Vital Stats for John Doe

Discussion in 'Mystery couple murdered South Carolina 1976' started by christine2448, Sep 19, 2008.

  1. christine2448

    christine2448 Retired WS Staff

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    Unidentified Caucasian Male
    Located on August 9, 1976 in Sumter, South Carolina.
    An autopsy showed that the victim had been shot at close range in the back, chest and throat.
    The couple had been dead for less than 24 hours.

    Vital Statistics
    Estimated age: 18 - 22 years old but possibly older.
    Approximate Height and Weight: 6'1/4"; 150 lbs.
    Distinguishing Characteristics: Brown eyes; brown hair. Two 2-inch scars on his right shoulder area. 4" appendectomy scar. Tall and athletic looking. Although both the woman and man were white, investigators described their skin as smooth, with olive undertones.
    Dentals: Available. Extensive dental work. Very elaborate dental work with crowns and bridges. Crown on left front tooth, acrylic or porcelain. Fillings in most of upper teeth and has some missing teeth in top and bottom but noticeable in top back left. He is missing his wisdom teeth on the bottom in the back.
    Clothing: He was wearing a pair of faded Levi blue jeans, a red t-shirt with Coors America's light beer on the front and Camel Challenger G-T Sebring 75 across the back. It most likely came from the 1975 Coor's sponsored Sebring Races in Florida. Inside his pants pocket were a box of Grants Truck Stop Matches. They had likely come from a truckstop in the Midwest.
    Jewelry: He wore a Bulova Accutron yellow gold watch, serial number H918803 on his left hand. Bulova made the piece in 1968. But the company trashed its records when downsizing shortly thereafter, so no one knows where the watches were distributed. A 14 karat gold ring with a gray linde star stone that had the initials JPF engraved on the inside.

    Case History
    In 1976 this male and his companion were found dead on a secluded Sumter County, South Carolina dirt road between Interstate 95 and SC 341. They were located by a trucker driving along what was commonly known as Locklair Road, a frontage road just off the interstate.
    Their identities as well as that of their killer still remains a mystery. Neither had any identification.
    They had no money on them, but there were several clues that led investigators to believe that the couple might have been well-to-do or perhaps even from another country.
    Investigators wondered if they had been hitchhiking cross country, or if they had been victims of a carjacking.
    They were a clean-cut-looking pair. Authorities speculated they might even be brother and sister.

    No drugs or alcohol were found on their bodies. They were not smokers. And neither had on underwear.
    Investigators had checked out every lead, including trying to identify them through their finger prints and using the serial number on the man's watch in hopes of trying to track down the jewelry store where he might have bought the piece of jewelry. Officials with Interpol as well as U.S. Customs investigators and immigration authorities also had been alerted. Contact were made with agencies in Argentina, Uruguay, Brazil, and in the Mediterranean.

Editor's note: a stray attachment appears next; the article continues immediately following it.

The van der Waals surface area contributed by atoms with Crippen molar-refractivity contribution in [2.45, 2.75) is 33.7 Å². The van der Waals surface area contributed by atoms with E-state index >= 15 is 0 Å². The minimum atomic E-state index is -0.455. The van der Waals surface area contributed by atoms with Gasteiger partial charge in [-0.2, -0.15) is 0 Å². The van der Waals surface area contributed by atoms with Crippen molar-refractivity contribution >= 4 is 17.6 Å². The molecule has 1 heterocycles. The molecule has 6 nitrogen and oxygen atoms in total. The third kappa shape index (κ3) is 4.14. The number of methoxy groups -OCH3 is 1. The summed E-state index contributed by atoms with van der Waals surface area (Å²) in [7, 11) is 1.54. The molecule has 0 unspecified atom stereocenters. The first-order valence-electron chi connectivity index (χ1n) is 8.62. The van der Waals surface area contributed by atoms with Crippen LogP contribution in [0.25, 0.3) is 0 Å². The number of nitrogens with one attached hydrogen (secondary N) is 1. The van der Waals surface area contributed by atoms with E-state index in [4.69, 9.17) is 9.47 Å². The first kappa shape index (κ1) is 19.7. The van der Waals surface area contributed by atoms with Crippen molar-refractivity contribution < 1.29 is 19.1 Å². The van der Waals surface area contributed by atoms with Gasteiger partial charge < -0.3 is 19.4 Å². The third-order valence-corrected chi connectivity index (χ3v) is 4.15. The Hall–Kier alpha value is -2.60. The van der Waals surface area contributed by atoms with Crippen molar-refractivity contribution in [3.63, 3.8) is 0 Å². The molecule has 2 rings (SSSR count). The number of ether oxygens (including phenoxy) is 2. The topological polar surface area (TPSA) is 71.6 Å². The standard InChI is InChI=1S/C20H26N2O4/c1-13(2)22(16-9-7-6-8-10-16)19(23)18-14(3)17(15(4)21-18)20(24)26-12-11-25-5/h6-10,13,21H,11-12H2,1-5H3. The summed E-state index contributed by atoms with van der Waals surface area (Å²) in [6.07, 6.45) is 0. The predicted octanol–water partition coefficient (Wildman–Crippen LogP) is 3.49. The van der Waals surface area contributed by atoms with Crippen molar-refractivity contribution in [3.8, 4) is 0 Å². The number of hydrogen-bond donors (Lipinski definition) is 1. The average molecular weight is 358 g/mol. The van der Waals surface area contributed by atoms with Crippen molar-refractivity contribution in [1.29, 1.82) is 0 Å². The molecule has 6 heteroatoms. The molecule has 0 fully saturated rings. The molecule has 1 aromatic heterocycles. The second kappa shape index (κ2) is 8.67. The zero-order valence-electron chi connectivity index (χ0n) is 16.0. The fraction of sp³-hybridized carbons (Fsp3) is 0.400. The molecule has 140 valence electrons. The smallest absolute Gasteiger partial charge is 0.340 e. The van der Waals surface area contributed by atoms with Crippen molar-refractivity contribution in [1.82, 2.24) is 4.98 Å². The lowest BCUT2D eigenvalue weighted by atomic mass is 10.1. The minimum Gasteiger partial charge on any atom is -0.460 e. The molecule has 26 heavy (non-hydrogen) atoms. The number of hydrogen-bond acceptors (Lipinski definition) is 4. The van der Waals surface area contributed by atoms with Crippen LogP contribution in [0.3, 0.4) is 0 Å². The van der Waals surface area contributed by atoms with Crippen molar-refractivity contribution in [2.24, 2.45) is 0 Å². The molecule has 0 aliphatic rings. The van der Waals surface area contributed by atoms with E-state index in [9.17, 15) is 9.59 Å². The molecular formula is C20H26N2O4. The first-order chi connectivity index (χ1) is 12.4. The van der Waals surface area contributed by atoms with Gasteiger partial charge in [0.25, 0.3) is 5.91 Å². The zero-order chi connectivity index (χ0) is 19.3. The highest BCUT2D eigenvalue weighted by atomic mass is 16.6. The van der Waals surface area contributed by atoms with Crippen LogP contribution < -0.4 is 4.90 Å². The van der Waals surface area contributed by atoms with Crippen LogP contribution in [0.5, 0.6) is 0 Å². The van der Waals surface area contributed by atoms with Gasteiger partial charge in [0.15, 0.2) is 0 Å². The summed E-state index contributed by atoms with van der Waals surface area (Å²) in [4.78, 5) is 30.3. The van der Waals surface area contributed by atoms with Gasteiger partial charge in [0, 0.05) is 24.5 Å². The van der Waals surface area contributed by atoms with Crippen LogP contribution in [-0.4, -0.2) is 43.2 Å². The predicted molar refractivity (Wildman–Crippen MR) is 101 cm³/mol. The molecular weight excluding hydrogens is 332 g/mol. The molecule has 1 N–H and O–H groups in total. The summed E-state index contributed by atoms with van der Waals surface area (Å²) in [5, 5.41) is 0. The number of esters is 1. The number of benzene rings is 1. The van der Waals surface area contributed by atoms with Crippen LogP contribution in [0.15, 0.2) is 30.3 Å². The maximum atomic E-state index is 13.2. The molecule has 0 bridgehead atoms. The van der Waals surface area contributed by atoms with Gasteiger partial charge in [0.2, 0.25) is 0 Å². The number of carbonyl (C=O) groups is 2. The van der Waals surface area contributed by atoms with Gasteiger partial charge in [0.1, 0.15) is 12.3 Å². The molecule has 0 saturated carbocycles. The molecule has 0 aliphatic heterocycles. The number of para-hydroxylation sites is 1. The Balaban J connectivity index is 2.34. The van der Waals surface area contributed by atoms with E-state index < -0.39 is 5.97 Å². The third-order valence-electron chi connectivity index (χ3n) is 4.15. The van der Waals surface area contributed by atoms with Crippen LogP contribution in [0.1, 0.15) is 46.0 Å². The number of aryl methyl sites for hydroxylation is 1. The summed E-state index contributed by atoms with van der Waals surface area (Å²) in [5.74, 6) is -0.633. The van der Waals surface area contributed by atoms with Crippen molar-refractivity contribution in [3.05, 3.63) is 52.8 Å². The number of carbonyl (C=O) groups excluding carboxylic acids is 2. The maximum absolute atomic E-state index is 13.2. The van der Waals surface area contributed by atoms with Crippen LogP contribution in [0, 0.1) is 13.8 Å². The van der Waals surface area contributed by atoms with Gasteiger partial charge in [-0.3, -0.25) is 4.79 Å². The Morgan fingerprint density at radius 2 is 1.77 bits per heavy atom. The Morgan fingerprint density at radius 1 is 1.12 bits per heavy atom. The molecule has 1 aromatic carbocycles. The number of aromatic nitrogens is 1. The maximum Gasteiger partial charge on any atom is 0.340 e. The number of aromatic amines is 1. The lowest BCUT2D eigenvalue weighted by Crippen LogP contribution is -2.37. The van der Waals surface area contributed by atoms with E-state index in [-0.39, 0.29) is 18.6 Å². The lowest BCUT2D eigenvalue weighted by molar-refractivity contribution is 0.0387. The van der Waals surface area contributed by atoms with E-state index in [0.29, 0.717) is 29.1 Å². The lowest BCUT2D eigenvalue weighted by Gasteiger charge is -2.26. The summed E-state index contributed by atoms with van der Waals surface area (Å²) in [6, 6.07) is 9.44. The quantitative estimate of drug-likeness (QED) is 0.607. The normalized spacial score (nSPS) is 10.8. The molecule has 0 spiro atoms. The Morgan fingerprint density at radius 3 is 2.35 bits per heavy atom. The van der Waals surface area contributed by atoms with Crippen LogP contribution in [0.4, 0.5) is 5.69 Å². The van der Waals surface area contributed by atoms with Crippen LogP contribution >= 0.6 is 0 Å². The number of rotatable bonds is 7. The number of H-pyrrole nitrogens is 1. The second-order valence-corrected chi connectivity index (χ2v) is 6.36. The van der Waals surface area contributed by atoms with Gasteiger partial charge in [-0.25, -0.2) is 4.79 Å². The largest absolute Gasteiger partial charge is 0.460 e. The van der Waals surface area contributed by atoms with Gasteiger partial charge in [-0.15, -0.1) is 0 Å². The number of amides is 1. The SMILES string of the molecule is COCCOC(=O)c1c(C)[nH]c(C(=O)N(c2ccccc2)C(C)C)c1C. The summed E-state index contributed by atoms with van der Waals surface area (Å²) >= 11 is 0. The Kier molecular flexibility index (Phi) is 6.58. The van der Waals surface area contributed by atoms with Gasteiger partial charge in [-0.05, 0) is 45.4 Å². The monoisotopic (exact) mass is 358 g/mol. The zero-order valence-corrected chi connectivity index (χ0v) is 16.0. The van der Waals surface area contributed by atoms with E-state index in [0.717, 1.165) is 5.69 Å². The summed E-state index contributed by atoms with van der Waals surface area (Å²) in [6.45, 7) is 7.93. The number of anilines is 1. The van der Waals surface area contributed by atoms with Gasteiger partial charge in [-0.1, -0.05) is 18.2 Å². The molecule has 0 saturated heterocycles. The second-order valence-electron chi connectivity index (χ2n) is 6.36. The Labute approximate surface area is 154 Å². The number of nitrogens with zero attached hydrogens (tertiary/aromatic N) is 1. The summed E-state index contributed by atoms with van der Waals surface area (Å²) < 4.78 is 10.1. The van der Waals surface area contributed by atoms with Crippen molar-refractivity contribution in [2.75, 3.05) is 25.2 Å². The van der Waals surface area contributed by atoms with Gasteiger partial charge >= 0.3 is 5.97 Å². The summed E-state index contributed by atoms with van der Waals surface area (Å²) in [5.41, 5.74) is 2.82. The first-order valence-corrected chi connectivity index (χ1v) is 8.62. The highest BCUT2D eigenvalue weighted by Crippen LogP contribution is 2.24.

A forensic dentist in Spartanburg charted the young man’s mouth and the American Dental Association published his findings, hoping a dentist somewhere would recognize the work. The dead man had undergone extensive dental work, including fillings, root canals and crowns. No dentist ever came forward.

    The autopsy revealed the pair had eaten fruit or ice cream with fruit not long before they died so investigators were certain the two must have bought the food from a local eatery or store. Someone remembered seeing a couple matching the dead couple's descriptions at a fruit stand that was located off the Florence Highway, but the person couldn't say whether the man and woman were with someone else or if they were riding in a car.

    Months after the homicide, an employee of KOA campgrounds near Santee, S.C., called authorities, believing he had earlier made friends with the dead man, who went by the name “Jock,” according to documents in the case file.
    Jock, or more likely, Jacques, stayed a few days at the campgrounds with his young female companion, then left for Florida. He and his girlfriend stopped at the campgrounds again on their way back.
    The two men became friends. While shooting pool, Jacque told the KOA worker he was the son of a prominent doctor in Canada who had disowned him for giving up on his own career in medicine. He was taking a vacation of sorts, traveling the country aimlessly.
    Before leaving, he tried to pawn an expensive ring to the employee, who later told authorities that the ring had looked a lot like the one found on the mystery man.
    Inside his pocket was a book of Grants Truck Stop matches, which could only be found in Idaho, New Mexico and Nebraska. Authorities think Jacques passed through these places on his travels.
    DEB-Z likes this.

  2. phenolred

    phenolred Active Member

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    the shirt didnt indicate COORS LIGHT, it said COORS AMERICAS LIGHT BEER, as in Coors is a "light tasting beer" the shirt was advertising the BRAND COORS

    NOT Coors light
  3. justthinkin

    justthinkin New Member

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    Ah, thanks for refreshing my memory. Now I've gone and deleted my other post. If you delete yours and I delete this one, then the vital stats will be clean again or rather free of comments.

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